ACEEE publishes 2018 State Energy Efficiency Scorecard

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The scorecard provides a benchmark of state energy policy and progress.

The American Council for an Energy-Efficient Economy (ACEEE) has released its 2018 State Energy Efficiency Scorecard. For the second year in a row, Massachusetts is ranked number one and California number two. The two states shared the ranking of number one in 2016, and this battle to be the top state goes back at least as far as the scorecard has been published. California is the only state to have held a spot among the top five in all 12 years, followed by Massachusetts, which has been a top five state for 11 of the past 12 years.

Even in the absence of federal progress, many states are making improvements, including New Jersey, which was identified as the most improved state; other substantially improved states were Missouri, Colorado, South Dakota and Connecticut. Sixteen states did drop in their ranking this year, most notably Iowa, which saw the largest drop in ranking of all states for the second year in a row. The drop in ranking this year was due mostly to bill SF2311, signed earlier this year, which imposes a restrictive cap on energy efficiency programs and allows customers to opt out of program elements.

ACEEE developed the scorecards to “give state-level policymakers a road map for building stronger and more resilient communities.” Plus, a little friendly competition never hurts. The scorecards are a great resource, providing a benchmark of state energy policy and progress. The scorecard uses a 50-point scale across six categories, helping the reader drill down into areas where a given state can benefit from improvements, as well as highlighting areas in which the state is a top performer.

Recently, ACEEE hosted a webinar to unveil the new 2018 scorecard. Their key findings included:

  • States are spending more on energy efficiency in the utility sector—and they are saving more.
  • States have ramped up efforts to promote zero emission vehicles, even as the federal government has sought to freeze fuel economy standards for cars and SUVs.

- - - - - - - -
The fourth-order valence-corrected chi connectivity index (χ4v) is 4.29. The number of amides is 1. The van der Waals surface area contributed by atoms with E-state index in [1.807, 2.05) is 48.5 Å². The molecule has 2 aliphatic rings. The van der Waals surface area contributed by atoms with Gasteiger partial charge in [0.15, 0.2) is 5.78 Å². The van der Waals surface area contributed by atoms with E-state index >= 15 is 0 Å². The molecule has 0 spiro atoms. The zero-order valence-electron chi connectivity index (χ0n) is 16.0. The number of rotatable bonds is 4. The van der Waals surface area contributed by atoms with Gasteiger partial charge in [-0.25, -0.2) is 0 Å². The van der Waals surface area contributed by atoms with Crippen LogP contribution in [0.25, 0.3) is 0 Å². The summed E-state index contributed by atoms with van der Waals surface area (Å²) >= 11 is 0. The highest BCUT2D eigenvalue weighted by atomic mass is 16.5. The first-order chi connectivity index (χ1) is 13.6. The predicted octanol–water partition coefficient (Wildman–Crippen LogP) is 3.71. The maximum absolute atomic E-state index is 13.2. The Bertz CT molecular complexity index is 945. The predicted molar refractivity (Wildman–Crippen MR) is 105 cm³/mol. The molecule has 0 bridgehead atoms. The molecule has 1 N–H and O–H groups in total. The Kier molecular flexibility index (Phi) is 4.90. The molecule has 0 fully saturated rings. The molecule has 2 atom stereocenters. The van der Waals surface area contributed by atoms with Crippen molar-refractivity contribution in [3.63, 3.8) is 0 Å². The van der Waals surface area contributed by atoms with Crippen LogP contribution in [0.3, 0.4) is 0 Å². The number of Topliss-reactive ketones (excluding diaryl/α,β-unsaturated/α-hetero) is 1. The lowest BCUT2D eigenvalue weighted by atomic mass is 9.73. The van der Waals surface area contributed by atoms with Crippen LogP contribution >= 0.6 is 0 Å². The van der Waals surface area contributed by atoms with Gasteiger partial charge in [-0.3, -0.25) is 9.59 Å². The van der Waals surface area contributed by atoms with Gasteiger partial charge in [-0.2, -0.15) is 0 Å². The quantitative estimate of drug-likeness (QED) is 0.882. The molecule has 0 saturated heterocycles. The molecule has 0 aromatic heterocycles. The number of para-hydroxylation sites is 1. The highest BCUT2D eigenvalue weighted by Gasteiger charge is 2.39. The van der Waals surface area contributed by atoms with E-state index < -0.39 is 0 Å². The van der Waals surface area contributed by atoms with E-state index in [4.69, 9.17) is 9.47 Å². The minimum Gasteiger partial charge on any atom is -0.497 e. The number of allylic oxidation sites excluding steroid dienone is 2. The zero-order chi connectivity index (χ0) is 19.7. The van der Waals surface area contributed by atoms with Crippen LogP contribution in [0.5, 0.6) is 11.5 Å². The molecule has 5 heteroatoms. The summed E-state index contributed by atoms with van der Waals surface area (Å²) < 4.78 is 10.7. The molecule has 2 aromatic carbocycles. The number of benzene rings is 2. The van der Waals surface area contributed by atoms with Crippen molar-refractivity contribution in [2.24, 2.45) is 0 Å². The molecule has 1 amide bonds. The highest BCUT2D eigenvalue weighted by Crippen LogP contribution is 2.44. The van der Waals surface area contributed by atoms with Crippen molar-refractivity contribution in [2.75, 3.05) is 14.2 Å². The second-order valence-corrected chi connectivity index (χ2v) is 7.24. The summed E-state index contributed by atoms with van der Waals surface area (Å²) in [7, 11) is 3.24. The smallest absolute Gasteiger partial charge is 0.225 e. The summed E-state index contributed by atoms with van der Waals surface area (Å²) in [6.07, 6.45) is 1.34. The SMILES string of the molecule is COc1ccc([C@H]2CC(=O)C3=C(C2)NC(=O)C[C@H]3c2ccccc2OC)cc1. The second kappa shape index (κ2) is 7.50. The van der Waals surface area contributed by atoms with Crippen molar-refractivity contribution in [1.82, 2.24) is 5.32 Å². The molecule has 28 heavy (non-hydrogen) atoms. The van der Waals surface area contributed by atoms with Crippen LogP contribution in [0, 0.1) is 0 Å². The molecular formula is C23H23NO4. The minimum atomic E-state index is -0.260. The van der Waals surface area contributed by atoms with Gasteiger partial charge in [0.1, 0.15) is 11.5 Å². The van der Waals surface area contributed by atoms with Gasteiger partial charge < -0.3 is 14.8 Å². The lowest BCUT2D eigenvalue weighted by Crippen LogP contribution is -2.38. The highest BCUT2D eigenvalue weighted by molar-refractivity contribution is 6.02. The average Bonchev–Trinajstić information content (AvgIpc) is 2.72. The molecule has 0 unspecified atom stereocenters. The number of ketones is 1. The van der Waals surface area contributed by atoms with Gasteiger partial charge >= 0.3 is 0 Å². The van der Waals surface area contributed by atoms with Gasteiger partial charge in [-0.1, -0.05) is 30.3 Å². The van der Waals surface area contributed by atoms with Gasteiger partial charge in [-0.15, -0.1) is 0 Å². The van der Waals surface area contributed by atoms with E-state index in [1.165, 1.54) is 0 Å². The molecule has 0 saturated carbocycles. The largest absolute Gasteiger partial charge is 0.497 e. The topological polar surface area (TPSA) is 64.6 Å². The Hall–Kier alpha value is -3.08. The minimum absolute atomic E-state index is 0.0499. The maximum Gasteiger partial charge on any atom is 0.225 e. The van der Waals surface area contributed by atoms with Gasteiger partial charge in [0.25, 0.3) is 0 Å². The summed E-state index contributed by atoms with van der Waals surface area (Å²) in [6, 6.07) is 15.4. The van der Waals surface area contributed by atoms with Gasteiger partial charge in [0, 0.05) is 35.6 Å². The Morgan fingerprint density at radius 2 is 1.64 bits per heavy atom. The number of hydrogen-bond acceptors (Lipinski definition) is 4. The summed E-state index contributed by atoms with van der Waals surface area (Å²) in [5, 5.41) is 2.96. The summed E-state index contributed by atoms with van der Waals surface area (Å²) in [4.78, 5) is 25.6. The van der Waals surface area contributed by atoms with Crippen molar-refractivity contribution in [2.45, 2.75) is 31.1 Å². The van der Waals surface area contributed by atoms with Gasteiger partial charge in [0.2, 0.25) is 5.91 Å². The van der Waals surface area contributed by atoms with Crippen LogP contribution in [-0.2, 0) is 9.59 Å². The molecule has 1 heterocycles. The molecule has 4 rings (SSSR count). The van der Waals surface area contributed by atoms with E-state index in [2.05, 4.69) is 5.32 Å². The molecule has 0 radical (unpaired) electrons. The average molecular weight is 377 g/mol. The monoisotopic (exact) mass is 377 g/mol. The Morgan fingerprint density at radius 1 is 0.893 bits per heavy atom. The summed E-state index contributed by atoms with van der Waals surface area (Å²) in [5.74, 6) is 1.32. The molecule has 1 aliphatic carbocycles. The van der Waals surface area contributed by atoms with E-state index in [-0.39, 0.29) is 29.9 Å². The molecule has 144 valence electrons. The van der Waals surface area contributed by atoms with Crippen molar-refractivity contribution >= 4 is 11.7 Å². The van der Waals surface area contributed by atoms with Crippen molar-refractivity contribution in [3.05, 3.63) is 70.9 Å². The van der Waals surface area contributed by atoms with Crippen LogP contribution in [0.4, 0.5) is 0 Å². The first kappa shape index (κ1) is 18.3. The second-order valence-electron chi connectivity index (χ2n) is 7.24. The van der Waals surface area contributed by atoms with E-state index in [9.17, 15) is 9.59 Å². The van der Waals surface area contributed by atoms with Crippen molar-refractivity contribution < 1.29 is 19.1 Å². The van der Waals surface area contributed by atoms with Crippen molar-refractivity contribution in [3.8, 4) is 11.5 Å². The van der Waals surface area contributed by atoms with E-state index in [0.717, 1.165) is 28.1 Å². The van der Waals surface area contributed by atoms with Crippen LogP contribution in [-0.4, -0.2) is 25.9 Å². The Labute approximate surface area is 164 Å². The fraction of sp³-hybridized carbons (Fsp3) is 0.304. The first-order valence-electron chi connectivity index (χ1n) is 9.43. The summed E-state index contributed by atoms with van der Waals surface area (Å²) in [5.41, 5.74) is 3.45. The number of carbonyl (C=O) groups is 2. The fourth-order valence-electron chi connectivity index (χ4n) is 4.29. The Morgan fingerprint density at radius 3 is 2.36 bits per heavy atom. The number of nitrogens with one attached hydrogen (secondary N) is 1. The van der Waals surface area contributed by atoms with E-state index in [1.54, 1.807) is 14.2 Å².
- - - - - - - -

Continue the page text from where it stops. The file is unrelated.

• There is a push for zero energy construction through stronger building energy codes. The CA 2019 Building Energy Efficiency Standards are a great example.
  • All states ranked in the top 10 this year have an Energy Efficiency Resource Standard.

ACEEE also suggested strategies for improving efficiency that can help all states:

  • Put into place, and adequately fund, an Energy Efficiency Resource Standard or similar energy savings target. (Examples: Arizona, Arkansas, Massachusetts, Michigan and Minnesota.)
  • Adopt updated, more stringent building energy codes, improve code compliance, and enable the involvement of efficiency program administrators in code support. (Examples: California, Illinois, Maryland and Texas.)
  • Adopt stringent tailpipe emission standards for cars and trucks, and set quantitative targets for reducing vehicle miles traveled. (Examples: California, Massachusetts, New York and Oregon.)
  • Treat Combined Heat and Power (CHP) as an energy efficiency resource equivalent to other forms of energy efficiency. (Examples: Maryland, Massachusetts, Ohio and Rhode Island.)

No matter where your home state falls in the rankings, the ACEEE State Scorecard is a beneficial tool for identifying energy efficiency programs, policies and strategies to create a more resilient state. An updated city scorecard will be released in the summer of 2019.

This was written by Jennifer Gunby for The US Green Building Council.  To see the original version of this article, please click HERE.

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